The UN standards on the prevention of torture and other ill-treatment are not applied in the Republic of Moldova. Even if the Moldovan authorities in 2017 received recommendations from the UN Committee against Torture concerning the combating of torture, so far the situation hasn’t improved and remains worrisome. The conclusions were formulated in a news conference held by a number of NGOs working in the field, IPN reports.
Programs director of the UN Office for Human Rights in Moldova Olesea Perean said a year ago the UN Committee ascertained torture, inhuman and degrading treatment in the penitentiaries and remand prisons of Moldova and formulated recommendations for improving the situation. The Committee will analyze the way in which the Government implemented these recommendations in a review.
Lawyer of Promo-LEX Association Vadim Vieru said that since November 2017 until now, the situation concerning the fighting of torture and other ill-treatment hasn’t improved. There are individual cases and statistical data showing that the state of affairs is rather worrisome, especially in the field of medical assistance provided in the penitentiary system. It has been recommended to transfer Penitentiary No. 16 to the Ministry of Health and the measure was included in the justice sector reform strategy, but this wasn’t done.
According to Vadim Vieru, owing to the low quality of medical assistance in jails, people die and this is a reason for concern. A new penitentiary was to be built in 2018 to improve the detention conditions, but it is not known if it will be yet erected. Not even the foundations were laid. The used torture is not the classical form when the police make use of force. The detainees are tortured by other detainees with the tacit agreement of the penitentiary administration.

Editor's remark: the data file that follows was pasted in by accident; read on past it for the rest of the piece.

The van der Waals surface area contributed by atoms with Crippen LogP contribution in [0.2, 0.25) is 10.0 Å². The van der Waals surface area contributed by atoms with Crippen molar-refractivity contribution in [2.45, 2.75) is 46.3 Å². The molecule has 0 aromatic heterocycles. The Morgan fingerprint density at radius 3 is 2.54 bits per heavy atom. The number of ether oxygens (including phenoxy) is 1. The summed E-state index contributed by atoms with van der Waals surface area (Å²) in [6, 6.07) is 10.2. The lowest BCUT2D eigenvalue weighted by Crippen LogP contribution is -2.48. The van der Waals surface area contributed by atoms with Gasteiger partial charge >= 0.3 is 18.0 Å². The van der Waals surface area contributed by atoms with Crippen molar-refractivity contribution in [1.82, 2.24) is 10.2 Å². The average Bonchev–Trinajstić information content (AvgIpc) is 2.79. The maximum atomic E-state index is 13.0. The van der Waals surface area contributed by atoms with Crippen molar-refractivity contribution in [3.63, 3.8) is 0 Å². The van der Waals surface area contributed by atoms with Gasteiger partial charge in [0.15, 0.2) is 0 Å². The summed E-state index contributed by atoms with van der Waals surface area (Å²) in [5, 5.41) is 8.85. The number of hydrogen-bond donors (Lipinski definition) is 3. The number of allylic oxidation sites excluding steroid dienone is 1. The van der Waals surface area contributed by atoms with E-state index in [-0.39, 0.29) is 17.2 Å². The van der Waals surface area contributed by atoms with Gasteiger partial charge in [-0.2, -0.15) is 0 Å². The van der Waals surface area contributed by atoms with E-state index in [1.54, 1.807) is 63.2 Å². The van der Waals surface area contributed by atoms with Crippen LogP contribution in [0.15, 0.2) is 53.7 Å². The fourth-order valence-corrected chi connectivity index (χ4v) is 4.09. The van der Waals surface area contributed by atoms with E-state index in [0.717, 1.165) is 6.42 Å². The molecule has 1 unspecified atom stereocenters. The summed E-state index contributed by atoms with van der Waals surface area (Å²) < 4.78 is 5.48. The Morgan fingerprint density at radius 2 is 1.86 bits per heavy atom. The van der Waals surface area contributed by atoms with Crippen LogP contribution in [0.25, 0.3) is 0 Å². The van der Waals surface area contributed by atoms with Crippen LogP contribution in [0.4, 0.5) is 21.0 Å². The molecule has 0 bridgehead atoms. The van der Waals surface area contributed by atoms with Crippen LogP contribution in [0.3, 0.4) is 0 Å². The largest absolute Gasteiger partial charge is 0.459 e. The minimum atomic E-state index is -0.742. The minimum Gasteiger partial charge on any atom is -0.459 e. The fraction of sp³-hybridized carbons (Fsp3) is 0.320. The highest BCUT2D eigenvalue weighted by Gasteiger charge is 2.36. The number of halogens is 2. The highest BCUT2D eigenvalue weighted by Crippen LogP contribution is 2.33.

Amnesty International Moldova executive director Cristina Pereteatcu said no progress has been made. The monitored cases reveal a newer tendency – the use of selective torture, against a detainee who holds special interest. “The people are beaten intentionally,” stated Cristina Pereteatcu.
According to Alexandru Zuko, head of the Torture Prevention Division of the People’s Ombudsman, said that last year they received 800 applications from detainees who complained about poor detention conditions, lack or insufficiency of medical assistance. Over 400 such complaints were received in the first half of this year alone. This reveals worrisome tendencies.
Head of the Torture Combating Section of the Prosecutor General’s Office Ion Caracuian said that 42 criminal cases were started based on the 332 complaints about use of torture and other ill-treatment submitted in the first six months of this year. The courts of law in the period passed four conviction sentences against eight persons. Over 50% of the complaints refer to the actions of the police, use of force during arrest or later and intimidation.